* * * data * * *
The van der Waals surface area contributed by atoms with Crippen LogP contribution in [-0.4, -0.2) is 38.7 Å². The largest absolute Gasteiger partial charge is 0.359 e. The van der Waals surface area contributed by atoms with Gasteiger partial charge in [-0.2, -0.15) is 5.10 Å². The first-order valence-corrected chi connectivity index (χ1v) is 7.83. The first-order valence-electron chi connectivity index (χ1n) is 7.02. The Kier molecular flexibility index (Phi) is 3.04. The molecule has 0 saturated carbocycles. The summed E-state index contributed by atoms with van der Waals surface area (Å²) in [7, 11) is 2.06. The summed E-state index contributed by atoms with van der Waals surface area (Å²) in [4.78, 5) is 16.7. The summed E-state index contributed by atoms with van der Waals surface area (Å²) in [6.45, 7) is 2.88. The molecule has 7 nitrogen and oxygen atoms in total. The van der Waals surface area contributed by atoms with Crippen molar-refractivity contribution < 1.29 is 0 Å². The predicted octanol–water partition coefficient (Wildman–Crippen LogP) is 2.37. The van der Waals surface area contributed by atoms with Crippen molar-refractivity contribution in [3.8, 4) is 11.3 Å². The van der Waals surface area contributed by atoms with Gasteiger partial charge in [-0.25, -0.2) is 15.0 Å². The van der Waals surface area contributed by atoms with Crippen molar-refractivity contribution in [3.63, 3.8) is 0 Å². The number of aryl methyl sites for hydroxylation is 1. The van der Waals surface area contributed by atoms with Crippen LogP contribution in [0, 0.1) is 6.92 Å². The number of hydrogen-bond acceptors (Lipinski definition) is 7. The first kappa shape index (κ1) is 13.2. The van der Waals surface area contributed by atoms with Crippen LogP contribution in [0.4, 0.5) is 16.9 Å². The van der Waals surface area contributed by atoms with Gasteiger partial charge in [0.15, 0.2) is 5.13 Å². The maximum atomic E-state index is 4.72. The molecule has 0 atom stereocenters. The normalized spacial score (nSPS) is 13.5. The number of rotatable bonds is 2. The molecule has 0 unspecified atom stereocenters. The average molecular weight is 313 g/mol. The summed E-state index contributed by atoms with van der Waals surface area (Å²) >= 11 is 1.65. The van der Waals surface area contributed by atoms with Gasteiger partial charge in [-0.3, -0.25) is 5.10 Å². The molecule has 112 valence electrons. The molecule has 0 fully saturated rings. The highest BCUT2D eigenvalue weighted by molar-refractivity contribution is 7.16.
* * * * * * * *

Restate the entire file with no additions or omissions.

The van der Waals surface area contributed by atoms with Crippen LogP contribution in [-0.4, -0.2) is 38.7 Å². The largest absolute Gasteiger partial charge is 0.359 e. The van der Waals surface area contributed by atoms with Gasteiger partial charge in [-0.2, -0.15) is 5.10 Å². The first-order valence-corrected chi connectivity index (χ1v) is 7.83. The first-order valence-electron chi connectivity index (χ1n) is 7.02. The Kier molecular flexibility index (Phi) is 3.04. The molecule has 0 saturated carbocycles. The summed E-state index contributed by atoms with van der Waals surface area (Å²) in [7, 11) is 2.06. The summed E-state index contributed by atoms with van der Waals surface area (Å²) in [4.78, 5) is 16.7. The summed E-state index contributed by atoms with van der Waals surface area (Å²) in [6.45, 7) is 2.88. The molecule has 7 nitrogen and oxygen atoms in total. The van der Waals surface area contributed by atoms with Crippen molar-refractivity contribution < 1.29 is 0 Å². The predicted octanol–water partition coefficient (Wildman–Crippen LogP) is 2.37. The van der Waals surface area contributed by atoms with Crippen molar-refractivity contribution in [3.8, 4) is 11.3 Å². The van der Waals surface area contributed by atoms with Gasteiger partial charge in [-0.25, -0.2) is 15.0 Å². The van der Waals surface area contributed by atoms with Crippen molar-refractivity contribution in [3.63, 3.8) is 0 Å². The number of aryl methyl sites for hydroxylation is 1. The van der Waals surface area contributed by atoms with Crippen LogP contribution in [0, 0.1) is 6.92 Å². The number of hydrogen-bond acceptors (Lipinski definition) is 7. The first kappa shape index (κ1) is 13.2. The van der Waals surface area contributed by atoms with Crippen LogP contribution in [0.4, 0.5) is 16.9 Å². The van der Waals surface area contributed by atoms with Gasteiger partial charge in [0.15, 0.2) is 5.13 Å². The maximum atomic E-state index is 4.72. The molecule has 0 atom stereocenters. The normalized spacial score (nSPS) is 13.5. The number of rotatable bonds is 2. The molecule has 0 unspecified atom stereocenters. The average molecular weight is 313 g/mol. The summed E-state index contributed by atoms with van der Waals surface area (Å²) >= 11 is 1.65. The van der Waals surface area contributed by atoms with Gasteiger partial charge in [-0.3, -0.25) is 5.10 Å². The molecule has 112 valence electrons. The molecule has 0 fully saturated rings. The highest BCUT2D eigenvalue weighted by molar-refractivity contribution is 7.16.